Copyright 2011 DJ Cline All rights reserved.

Honoring Viki

I wanted to thank everyone for their response about Viki Maki. Many wanted to know how to honor her. We are working on that. For me personally, that means staying involved with STC.

I had gotten whatever I needed from STC a long time ago. Any recognition I received as a grand poobah was a side effect of helping people find work. Whatever individual achievement we do, the organization must survive to help others.

I remember when STC was near collapse and there were some people who thought it should disappear. They said silly things like it should not exist, that it should be replaced with a Facebook page. They said it in all capital letters. In an ironic twist, they promptly sought leadership positions in an organization they professed not to think was “relevant.” They are wrong. About a lot of things. All the time.

For all the advantages of social networking, nothing beats meeting and working with people in person. The Internet is merely another layer in technical communication not the replacement for all other social interaction. An organization that wants to help people must use all channels. I suppose STC could be run as a social network out of a server in Washington DC, but I think it works better at the local level in the kind of communities that Viki Maki built.

From my viewpoint over the past fifty years, technical communication has gone from a single profession to a set of job skills for essential for any professional. The times change and STC has to change with it. Being the president of a chapter today does not compare with being the president of a chapter even three years ago. The near collapse changed all that. What did not change was the need for people to meet and work together. We must make sure that the organization is there for people to do just that.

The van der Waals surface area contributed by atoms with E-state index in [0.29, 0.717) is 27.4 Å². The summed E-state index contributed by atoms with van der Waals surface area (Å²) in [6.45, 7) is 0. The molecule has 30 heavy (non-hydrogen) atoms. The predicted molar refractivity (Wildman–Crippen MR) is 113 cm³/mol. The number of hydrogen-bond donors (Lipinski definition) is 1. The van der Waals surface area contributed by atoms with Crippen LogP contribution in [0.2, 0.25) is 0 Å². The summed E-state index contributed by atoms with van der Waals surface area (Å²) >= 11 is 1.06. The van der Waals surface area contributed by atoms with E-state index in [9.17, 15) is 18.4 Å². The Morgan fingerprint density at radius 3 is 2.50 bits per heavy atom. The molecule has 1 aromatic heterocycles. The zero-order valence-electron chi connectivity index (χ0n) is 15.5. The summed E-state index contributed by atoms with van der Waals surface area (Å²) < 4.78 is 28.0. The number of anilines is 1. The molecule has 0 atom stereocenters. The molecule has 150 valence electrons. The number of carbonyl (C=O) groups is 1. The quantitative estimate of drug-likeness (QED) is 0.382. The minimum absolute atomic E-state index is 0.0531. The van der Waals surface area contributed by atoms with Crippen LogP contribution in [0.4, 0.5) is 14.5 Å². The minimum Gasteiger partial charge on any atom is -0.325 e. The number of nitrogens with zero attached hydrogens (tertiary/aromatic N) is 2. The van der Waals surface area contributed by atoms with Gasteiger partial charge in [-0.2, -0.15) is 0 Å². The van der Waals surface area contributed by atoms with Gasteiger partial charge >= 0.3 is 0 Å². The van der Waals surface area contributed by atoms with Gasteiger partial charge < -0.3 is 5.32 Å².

In whatever form, I will still support STC. I do it in the memory of people like Viki who wanted to build something that survives them. It is like seeing a friend through an illness or even death. You don’t abandon a friend in need and you certainly don’t make things worse. You work to make things better in spite of the bad news. In this case, the sacrifices of our generation made it possible for a new generation to step forward.

During the collapse, Viki said it was possible that I would be the last president of the Silicon Valley chapter unless we did something to save it and the larger organization. We did it. It was up to us.

Now it’s up to you.

Copyright 2011 DJ Cline All rights reserved.